they are opposing imperialism. They are not a reliable partner;
they are opportunists.
“Also the fundamentalists offer no solution. September 11 has only
politically strengthened George Bush.
“We differ from A-Z, so why should we be together? We should not
stand with them because they are saying `Down with America'. You
have to look at the deeds, what they are doing."
We talked for a while about the plight of Muslims in the West,
where Islam has become the new, post-Soviet “evil empire”, the new
enemy of “civilisation”.
Tariq explained the attitude of Pakistani Marxists toward Muslims.
"We have no problem with ordinary Muslims. The problem is
religious fanaticism. Most of the radicals are Muslims, but we
just see no point uniting with the religious fanatics."
I'm uncertain. In Australian media discourse “fanatics” are those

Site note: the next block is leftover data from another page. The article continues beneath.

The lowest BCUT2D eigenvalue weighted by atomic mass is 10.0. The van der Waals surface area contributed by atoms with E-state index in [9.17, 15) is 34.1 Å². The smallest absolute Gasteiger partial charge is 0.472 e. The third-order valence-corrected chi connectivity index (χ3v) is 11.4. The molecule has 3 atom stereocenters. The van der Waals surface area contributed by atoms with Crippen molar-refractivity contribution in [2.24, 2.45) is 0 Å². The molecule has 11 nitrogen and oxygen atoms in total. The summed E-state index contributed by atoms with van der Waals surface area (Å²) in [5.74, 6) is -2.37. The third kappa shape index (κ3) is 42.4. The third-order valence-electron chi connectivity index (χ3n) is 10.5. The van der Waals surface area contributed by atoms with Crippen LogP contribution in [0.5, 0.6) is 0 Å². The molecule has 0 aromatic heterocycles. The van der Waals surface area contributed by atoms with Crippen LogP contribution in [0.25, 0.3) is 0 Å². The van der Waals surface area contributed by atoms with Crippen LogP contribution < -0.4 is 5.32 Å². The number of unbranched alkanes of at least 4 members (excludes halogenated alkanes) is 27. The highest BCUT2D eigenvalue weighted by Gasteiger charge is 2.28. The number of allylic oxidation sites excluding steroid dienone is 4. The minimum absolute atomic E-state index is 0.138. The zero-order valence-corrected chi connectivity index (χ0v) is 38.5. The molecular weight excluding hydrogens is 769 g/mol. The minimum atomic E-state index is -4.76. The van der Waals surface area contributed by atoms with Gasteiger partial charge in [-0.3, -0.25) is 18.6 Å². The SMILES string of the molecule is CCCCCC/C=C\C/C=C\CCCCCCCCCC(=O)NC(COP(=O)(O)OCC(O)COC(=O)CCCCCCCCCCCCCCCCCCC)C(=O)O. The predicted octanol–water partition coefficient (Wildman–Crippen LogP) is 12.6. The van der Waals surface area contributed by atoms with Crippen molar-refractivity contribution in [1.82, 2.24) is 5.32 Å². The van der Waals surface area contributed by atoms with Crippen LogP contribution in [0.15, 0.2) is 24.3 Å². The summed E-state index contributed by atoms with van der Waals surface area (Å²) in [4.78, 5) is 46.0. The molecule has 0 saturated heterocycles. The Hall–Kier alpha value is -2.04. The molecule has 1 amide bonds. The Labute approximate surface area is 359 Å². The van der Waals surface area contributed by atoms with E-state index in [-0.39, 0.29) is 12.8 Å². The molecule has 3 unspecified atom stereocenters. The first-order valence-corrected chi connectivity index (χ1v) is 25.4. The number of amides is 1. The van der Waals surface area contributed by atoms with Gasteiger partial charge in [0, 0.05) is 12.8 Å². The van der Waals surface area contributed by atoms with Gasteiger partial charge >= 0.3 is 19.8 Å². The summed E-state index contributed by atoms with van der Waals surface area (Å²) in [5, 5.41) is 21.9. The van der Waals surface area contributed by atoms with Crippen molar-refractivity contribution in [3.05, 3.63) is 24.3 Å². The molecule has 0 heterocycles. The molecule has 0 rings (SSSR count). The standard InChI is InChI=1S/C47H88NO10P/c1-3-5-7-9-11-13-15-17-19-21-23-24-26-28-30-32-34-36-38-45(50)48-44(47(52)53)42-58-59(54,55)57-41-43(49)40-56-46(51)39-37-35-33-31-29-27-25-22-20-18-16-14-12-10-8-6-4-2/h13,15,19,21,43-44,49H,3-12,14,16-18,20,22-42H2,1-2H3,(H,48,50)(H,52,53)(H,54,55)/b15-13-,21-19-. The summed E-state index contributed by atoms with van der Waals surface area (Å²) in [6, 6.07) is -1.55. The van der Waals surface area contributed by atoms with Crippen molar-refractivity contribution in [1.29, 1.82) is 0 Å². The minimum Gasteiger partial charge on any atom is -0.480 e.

that oppose the US government slaughtering large numbers of
people. Who defines a who's a “fanatic”?
“The leadership of the religious organisations that are calling
for jihad are fanatics”, Tariq argued. “The departing point is the
intentions and practices of the leadership and the program they
“Bush's policies have given fanatics an easy ear so that the
followers of these fanatics wrongly believe that these people are
anti-imperialist and that they may be able to do something.
“There's a war of ideas been the fanatics and the left. So there
can be no unity."
On the other hand then, I ask, does the Pakistani state give the
left some leeway because it sees the left as some kind of bastion
against the fundamentalists that are growing in strength and
threatening to swamp it? Tariq grins.
“As you saw, the police stopped our demonstration in Lahore. The
state was quite worried by our demonstration and took serious note
of our actions. The police were worried because we had said we
would go to the American consulate which the fundamentalists
normally do not do. They just demonstrate after Friday prayers
when Muslims are there already."
The protest in Lahore was small by Western standards and the